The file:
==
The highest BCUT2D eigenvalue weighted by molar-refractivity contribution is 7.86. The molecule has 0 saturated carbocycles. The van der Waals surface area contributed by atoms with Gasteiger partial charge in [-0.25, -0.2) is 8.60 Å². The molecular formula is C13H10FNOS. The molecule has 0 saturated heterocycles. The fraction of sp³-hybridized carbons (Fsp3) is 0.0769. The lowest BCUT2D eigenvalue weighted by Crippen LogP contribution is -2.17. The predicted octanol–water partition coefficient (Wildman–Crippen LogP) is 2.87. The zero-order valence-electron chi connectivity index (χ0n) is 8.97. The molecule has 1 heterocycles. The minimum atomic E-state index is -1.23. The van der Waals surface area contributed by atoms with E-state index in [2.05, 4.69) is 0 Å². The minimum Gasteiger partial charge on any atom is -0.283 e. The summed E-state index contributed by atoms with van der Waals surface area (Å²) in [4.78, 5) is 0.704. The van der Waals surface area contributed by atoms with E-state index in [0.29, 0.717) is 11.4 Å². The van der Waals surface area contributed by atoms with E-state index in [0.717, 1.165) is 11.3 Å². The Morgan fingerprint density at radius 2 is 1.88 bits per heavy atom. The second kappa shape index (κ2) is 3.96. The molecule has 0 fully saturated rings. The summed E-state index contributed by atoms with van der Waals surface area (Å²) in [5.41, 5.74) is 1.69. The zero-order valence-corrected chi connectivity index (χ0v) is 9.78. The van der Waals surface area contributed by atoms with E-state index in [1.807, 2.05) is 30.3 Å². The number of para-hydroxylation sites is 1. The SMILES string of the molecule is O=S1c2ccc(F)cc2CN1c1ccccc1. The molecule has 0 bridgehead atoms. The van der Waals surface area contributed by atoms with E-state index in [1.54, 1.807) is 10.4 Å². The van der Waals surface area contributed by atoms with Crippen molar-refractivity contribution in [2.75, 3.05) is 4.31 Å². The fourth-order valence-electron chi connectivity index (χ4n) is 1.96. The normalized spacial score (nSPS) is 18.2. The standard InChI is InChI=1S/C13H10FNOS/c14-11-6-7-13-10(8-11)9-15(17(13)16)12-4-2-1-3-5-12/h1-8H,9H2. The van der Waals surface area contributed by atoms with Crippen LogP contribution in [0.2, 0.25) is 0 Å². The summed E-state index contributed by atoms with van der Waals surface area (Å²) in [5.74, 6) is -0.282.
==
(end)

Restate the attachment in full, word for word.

The highest BCUT2D eigenvalue weighted by molar-refractivity contribution is 7.86. The molecule has 0 saturated carbocycles. The van der Waals surface area contributed by atoms with Gasteiger partial charge in [-0.25, -0.2) is 8.60 Å². The molecular formula is C13H10FNOS. The molecule has 0 saturated heterocycles. The fraction of sp³-hybridized carbons (Fsp3) is 0.0769. The lowest BCUT2D eigenvalue weighted by Crippen LogP contribution is -2.17. The predicted octanol–water partition coefficient (Wildman–Crippen LogP) is 2.87. The zero-order valence-electron chi connectivity index (χ0n) is 8.97. The molecule has 1 heterocycles. The minimum atomic E-state index is -1.23. The van der Waals surface area contributed by atoms with E-state index in [2.05, 4.69) is 0 Å². The minimum Gasteiger partial charge on any atom is -0.283 e. The summed E-state index contributed by atoms with van der Waals surface area (Å²) in [4.78, 5) is 0.704. The van der Waals surface area contributed by atoms with E-state index in [0.29, 0.717) is 11.4 Å². The van der Waals surface area contributed by atoms with E-state index in [0.717, 1.165) is 11.3 Å². The Morgan fingerprint density at radius 2 is 1.88 bits per heavy atom. The second kappa shape index (κ2) is 3.96. The molecule has 0 fully saturated rings. The summed E-state index contributed by atoms with van der Waals surface area (Å²) in [5.41, 5.74) is 1.69. The zero-order valence-corrected chi connectivity index (χ0v) is 9.78. The van der Waals surface area contributed by atoms with E-state index in [1.807, 2.05) is 30.3 Å². The number of para-hydroxylation sites is 1. The SMILES string of the molecule is O=S1c2ccc(F)cc2CN1c1ccccc1. The molecule has 0 bridgehead atoms. The van der Waals surface area contributed by atoms with E-state index in [1.54, 1.807) is 10.4 Å². The van der Waals surface area contributed by atoms with Crippen molar-refractivity contribution in [2.75, 3.05) is 4.31 Å². The fourth-order valence-electron chi connectivity index (χ4n) is 1.96. The normalized spacial score (nSPS) is 18.2. The standard InChI is InChI=1S/C13H10FNOS/c14-11-6-7-13-10(8-11)9-15(17(13)16)12-4-2-1-3-5-12/h1-8H,9H2. The van der Waals surface area contributed by atoms with Crippen LogP contribution in [0.2, 0.25) is 0 Å². The summed E-state index contributed by atoms with van der Waals surface area (Å²) in [5.74, 6) is -0.282.